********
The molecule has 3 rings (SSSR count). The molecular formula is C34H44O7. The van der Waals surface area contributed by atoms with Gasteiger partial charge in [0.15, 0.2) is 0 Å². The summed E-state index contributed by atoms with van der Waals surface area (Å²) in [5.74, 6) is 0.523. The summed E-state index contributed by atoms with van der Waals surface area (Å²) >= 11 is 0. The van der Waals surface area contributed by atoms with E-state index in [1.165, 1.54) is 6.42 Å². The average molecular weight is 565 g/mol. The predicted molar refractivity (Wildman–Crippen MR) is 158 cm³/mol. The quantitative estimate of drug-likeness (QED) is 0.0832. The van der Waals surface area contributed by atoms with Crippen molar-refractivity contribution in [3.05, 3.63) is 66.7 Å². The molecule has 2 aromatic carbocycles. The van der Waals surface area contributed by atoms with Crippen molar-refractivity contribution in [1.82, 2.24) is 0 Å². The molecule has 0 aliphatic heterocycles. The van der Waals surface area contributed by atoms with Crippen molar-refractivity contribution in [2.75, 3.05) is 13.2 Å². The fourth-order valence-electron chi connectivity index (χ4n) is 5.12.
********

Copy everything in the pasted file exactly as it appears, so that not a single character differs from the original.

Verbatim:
The molecule has 3 rings (SSSR count). The molecular formula is C34H44O7. The van der Waals surface area contributed by atoms with Gasteiger partial charge in [0.15, 0.2) is 0 Å². The summed E-state index contributed by atoms with van der Waals surface area (Å²) in [5.74, 6) is 0.523. The summed E-state index contributed by atoms with van der Waals surface area (Å²) >= 11 is 0. The van der Waals surface area contributed by atoms with E-state index in [1.165, 1.54) is 6.42 Å². The average molecular weight is 565 g/mol. The predicted molar refractivity (Wildman–Crippen MR) is 158 cm³/mol. The quantitative estimate of drug-likeness (QED) is 0.0832. The van der Waals surface area contributed by atoms with Crippen molar-refractivity contribution in [3.05, 3.63) is 66.7 Å². The molecule has 2 aromatic carbocycles. The van der Waals surface area contributed by atoms with Crippen molar-refractivity contribution in [1.82, 2.24) is 0 Å². The molecule has 0 aliphatic heterocycles. The van der Waals surface area contributed by atoms with Crippen molar-refractivity contribution in [2.75, 3.05) is 13.2 Å². The fourth-order valence-electron chi connectivity index (χ4n) is 5.12.